These lines from a piece I found online articulate my thoughts well:

To Kill a Mockingbird is a white story written by a white woman in which black people are depicted as ignorant, hopeless, and in need of white saviors.  

Read the full piece here.

Another one on The Help from this article here

The Help is not a story about the millions of hardworking and dignified black women who labored in white homes to support their families and communities. Rather, it is the coming-of-age story of a white protagonist, who uses myths about the lives of black women to make sense of her own. 

I realise now, I need a better perspective. I also realised I didn’t have enough books on my shelves, even on my TBR list, where diverse people spoke out in their own voices. I set out to rectify that.

Here’s a fantastic list I referred to, for my TBR list. It has both fiction as well as non-fiction books on racism. You can pick out ones that appeal to you if you want to read more.

As readers, this is what we need to do – read, as many stories from as possibly diverse voices as we can. Read, not just stories of struggle and strife, but stories of happiness and love and friendship, because it is these stories that make people human, that help bridge the gap between the ‘us’ and the ‘them’.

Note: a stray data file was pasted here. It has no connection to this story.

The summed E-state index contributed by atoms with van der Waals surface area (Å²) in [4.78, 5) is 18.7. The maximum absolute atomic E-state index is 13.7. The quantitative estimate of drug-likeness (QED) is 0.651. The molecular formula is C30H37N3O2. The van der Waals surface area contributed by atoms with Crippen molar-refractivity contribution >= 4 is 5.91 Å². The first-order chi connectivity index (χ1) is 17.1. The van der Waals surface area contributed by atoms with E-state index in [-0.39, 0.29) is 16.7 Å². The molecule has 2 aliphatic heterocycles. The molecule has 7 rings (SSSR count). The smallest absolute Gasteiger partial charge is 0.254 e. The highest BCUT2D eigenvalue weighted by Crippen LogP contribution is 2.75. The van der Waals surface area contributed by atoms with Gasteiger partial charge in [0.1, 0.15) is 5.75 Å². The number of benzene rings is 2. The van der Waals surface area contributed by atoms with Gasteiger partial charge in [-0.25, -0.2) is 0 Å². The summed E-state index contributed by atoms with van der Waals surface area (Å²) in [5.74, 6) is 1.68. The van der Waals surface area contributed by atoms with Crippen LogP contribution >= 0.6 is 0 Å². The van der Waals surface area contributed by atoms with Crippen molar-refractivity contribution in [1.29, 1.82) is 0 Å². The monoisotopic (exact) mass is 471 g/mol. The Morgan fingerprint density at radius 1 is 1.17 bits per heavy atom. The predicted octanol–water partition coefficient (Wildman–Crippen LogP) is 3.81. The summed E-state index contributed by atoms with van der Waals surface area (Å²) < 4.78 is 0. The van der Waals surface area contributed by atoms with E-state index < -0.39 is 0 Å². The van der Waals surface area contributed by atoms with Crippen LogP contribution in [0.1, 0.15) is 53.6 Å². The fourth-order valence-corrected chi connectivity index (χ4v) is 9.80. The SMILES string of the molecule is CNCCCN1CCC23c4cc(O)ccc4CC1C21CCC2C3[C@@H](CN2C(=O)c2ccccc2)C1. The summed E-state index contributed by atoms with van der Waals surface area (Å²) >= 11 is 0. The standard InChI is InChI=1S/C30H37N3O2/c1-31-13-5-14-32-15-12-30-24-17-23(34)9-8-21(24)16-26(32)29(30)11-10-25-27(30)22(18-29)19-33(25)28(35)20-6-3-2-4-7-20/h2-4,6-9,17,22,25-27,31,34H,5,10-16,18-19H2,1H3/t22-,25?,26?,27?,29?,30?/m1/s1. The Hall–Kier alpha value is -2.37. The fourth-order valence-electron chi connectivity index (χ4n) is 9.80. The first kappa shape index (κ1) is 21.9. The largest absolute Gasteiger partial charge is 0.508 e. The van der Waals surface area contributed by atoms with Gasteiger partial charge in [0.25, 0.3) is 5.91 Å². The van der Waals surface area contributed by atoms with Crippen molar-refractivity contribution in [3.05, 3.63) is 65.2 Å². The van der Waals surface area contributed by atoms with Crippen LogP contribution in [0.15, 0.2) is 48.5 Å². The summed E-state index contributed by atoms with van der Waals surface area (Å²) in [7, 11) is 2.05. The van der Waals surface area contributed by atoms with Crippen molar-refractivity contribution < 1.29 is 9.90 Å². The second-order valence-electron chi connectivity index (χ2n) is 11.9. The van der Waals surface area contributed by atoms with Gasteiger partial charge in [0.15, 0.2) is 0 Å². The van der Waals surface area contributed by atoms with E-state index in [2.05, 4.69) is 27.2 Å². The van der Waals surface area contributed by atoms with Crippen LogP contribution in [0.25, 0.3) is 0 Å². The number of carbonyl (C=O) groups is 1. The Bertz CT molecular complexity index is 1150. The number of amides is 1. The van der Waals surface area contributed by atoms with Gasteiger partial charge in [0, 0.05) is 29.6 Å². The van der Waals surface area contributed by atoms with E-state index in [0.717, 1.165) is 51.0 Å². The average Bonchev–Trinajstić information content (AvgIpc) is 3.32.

Five reasons I love Atticus Finch

This comes much much later than I planned but here it is – my own personal weekly A to Z series. This year in April I signed up for the A to Z Challenge with the topic ‘Fascinating characters from books we love’. However I bowed out for fear of not doing justice to the characters under the pressure of daily posting.

Starting today I hope I can bring out a well-loved character each week. Endearing, annoying, good or evil the one thing they’ll have in common will be their ability to enthrall and entertain. They’re the ones that outlived the books.

I begin with the letter A and I couldn’t have found a better person to kick it off with than my favourite man Atticus Finch – the gentleman, the lawyer, the father from ‘To Kill a Mockingbird’. It couldn’t have been better timed either since Harper Lee’s sequel ‘Go Set a Watchman’ went on sale yesterday, 20 years after her first and only book. To read reactions to her new release you can go here. Harper Lee modeled Atticus Finch on her own father and went on to face plenty of flak for that. I blogged about it earlier at my  other blog.

Here are five reasons why I love Atticus Finch

1. He’s the best go-to dad